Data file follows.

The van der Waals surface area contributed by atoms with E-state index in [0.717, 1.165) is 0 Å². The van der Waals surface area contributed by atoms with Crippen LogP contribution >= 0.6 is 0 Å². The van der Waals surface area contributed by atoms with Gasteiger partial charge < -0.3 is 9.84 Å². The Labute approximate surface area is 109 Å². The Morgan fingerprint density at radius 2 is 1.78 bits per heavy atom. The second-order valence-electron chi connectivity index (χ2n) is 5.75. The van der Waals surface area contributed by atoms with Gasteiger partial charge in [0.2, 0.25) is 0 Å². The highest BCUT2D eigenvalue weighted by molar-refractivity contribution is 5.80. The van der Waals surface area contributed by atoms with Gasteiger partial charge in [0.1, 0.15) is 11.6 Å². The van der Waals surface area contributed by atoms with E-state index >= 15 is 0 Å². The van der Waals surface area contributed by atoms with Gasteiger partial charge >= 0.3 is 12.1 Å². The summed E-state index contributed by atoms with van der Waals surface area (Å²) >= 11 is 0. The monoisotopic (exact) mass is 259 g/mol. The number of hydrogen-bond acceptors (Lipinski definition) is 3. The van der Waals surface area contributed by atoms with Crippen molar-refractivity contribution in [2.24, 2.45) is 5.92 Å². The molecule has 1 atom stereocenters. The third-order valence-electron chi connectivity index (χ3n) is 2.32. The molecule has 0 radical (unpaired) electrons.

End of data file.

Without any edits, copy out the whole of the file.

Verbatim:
The van der Waals surface area contributed by atoms with E-state index in [0.717, 1.165) is 0 Å². The van der Waals surface area contributed by atoms with Crippen LogP contribution >= 0.6 is 0 Å². The van der Waals surface area contributed by atoms with Gasteiger partial charge < -0.3 is 9.84 Å². The Labute approximate surface area is 109 Å². The Morgan fingerprint density at radius 2 is 1.78 bits per heavy atom. The second-order valence-electron chi connectivity index (χ2n) is 5.75. The van der Waals surface area contributed by atoms with Gasteiger partial charge in [0.2, 0.25) is 0 Å². The highest BCUT2D eigenvalue weighted by molar-refractivity contribution is 5.80. The van der Waals surface area contributed by atoms with Gasteiger partial charge in [0.1, 0.15) is 11.6 Å². The van der Waals surface area contributed by atoms with E-state index >= 15 is 0 Å². The van der Waals surface area contributed by atoms with Gasteiger partial charge >= 0.3 is 12.1 Å². The summed E-state index contributed by atoms with van der Waals surface area (Å²) >= 11 is 0. The monoisotopic (exact) mass is 259 g/mol. The number of hydrogen-bond acceptors (Lipinski definition) is 3. The van der Waals surface area contributed by atoms with Crippen molar-refractivity contribution in [2.24, 2.45) is 5.92 Å². The molecule has 1 atom stereocenters. The third-order valence-electron chi connectivity index (χ3n) is 2.32. The molecule has 0 radical (unpaired) electrons.